“We’re on the wrong side,” Charlie said to the mustache cop.

“I’d like it if you walked us through how it all unfolded for you,” the mustached cop said.

His voice was so reasonable. He gave Charlie a big smile like he was Charlie’s friend. Charlie scowled. He and Sandy walked ahead.

“You know he’s a dick,” Charlie said under his breath.

“I know,” Sandy said. “But he’s better than that twerp Aziz. Now he’s a real asshole. I could tell you stories … At least this one makes some effort at being honest.”

Charlie chuckled and Sandy smiled. They caught up with Tim and his parents at the down ramp to the Cherry Creek Trail from Fourteenth Avenue.

“We’d just finished working the Pepsi Center,” Charlie said. “There was some game there – Avalanche, Nuggets …”

“It was a concert,” Tink said.

Surprised, Charlie turned to see Tink and Ivy walking with Nash, Teddy and Noelle just behind him.

“One of those bands you hear in the grocery store,” Tink said. “Springsteen or the Who or …”

“Rolling Stones?” Tim’s dad asked.

“Yeah, that’s it,” Charlie said. “How’d you know?”

“We went to the concert,” Tim’s Dad said. “Barbara was supposed to meet us here afterwards. She dropped us off for the concert and took the car. Are you’re sure it was that night?”

“No,” Charlie looked at Tink and she shrugged. “We just work the parking lot. The concerts were good because people get real drunk and high. They give us more money. Sometimes, the guys get belligerent with the girls, you know …”

“They had their music, now they want to get off,” Tink said.

“We just try to get what we need and get out,” Charlie said.

“Was the concert over?” Tim’s Dad asked.

“I think so,” Tink said. “Remember, we had enough money for pizza?”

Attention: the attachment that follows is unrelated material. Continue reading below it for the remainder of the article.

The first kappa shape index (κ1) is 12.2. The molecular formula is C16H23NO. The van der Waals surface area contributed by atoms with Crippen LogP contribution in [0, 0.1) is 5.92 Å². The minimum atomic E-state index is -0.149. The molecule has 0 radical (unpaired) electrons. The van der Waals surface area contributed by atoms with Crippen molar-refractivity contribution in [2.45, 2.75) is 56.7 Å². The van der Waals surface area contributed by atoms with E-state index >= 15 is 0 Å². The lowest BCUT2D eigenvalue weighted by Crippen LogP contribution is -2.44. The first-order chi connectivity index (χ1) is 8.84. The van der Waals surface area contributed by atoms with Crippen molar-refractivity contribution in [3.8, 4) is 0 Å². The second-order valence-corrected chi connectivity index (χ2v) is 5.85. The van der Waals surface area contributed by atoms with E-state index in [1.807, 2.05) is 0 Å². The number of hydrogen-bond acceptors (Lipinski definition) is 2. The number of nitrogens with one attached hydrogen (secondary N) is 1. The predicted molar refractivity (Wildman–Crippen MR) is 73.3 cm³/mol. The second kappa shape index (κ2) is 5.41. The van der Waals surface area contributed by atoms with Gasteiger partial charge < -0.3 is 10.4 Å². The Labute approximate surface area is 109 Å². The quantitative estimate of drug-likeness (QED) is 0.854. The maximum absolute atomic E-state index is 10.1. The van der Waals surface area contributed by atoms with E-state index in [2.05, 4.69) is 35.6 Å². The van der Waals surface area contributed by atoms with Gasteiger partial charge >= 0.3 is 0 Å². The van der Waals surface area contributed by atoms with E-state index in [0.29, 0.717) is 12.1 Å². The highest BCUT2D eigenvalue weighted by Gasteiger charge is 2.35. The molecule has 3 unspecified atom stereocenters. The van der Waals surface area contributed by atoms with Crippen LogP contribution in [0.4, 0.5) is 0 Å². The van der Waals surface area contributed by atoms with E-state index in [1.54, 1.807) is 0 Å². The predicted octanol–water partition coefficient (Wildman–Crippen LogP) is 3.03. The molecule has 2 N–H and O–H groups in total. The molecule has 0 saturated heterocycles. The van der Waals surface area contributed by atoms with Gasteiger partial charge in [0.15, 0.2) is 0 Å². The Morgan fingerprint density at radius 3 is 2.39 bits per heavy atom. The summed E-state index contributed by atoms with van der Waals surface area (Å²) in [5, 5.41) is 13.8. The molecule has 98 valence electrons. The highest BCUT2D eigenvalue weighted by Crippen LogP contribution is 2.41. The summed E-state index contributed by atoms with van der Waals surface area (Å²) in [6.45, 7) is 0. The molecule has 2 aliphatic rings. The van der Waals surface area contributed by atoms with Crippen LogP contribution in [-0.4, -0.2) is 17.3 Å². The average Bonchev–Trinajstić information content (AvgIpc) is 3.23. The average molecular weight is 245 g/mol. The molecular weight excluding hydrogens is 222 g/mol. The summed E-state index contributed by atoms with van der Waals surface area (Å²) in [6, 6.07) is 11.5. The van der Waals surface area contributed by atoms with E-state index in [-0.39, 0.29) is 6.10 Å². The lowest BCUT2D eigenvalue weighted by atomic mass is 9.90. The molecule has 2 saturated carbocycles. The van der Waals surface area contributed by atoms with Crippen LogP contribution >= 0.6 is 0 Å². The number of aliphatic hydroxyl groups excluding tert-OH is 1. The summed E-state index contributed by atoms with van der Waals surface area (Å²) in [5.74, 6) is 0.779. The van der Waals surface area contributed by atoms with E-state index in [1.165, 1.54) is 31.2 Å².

“Someone gave us their tickets and we got a discount at that place next door,” Charlie said. “We had enough for two extra pizzas. That’s food for two days. We were pretty happy about that.”

Charlie’s words were matter of fact. But the fact that two pizzas were food for two days registered on every adults’ face. Sandy squeezed Charlie’s arm.

“We were coming down here,” Charlie said. “Ivy had her skateboard.”

Ivy ran ahead to show them where she was. Nash ran after her.

“So we had to go down the ramp,” Charlie said. “We usually don’t use this side because it’s the bike side and people are assholes. There’s always some chunky guy on a fancy bike swearing at anyone who gets in his way.”

“I know what you mean,” Tim said.

Charlie nodded.

“I was about here when I saw something on the other side,” Charlie said. “The drainpipe over there is a great place to sleep. It’s quiet and pretty safe. I was checking it out because I wanted some place to put the pizza while we slept. Somebody might take it, you know?”

“I was behind you with the other girls,” Tink said. “Like now. But Ivy was way up ahead. Pan said we should go check out what was there because maybe it was something good.”

Charlie nodded. When Tim’s Mom let out a little sob, Charlie looked over at them. Tim’s Dad put his arm around her and she cried into his shoulder.

“Um …” Charlie couldn’t take his eyes off Tim’s parents. Sandy squeezed his arm and he looked at her.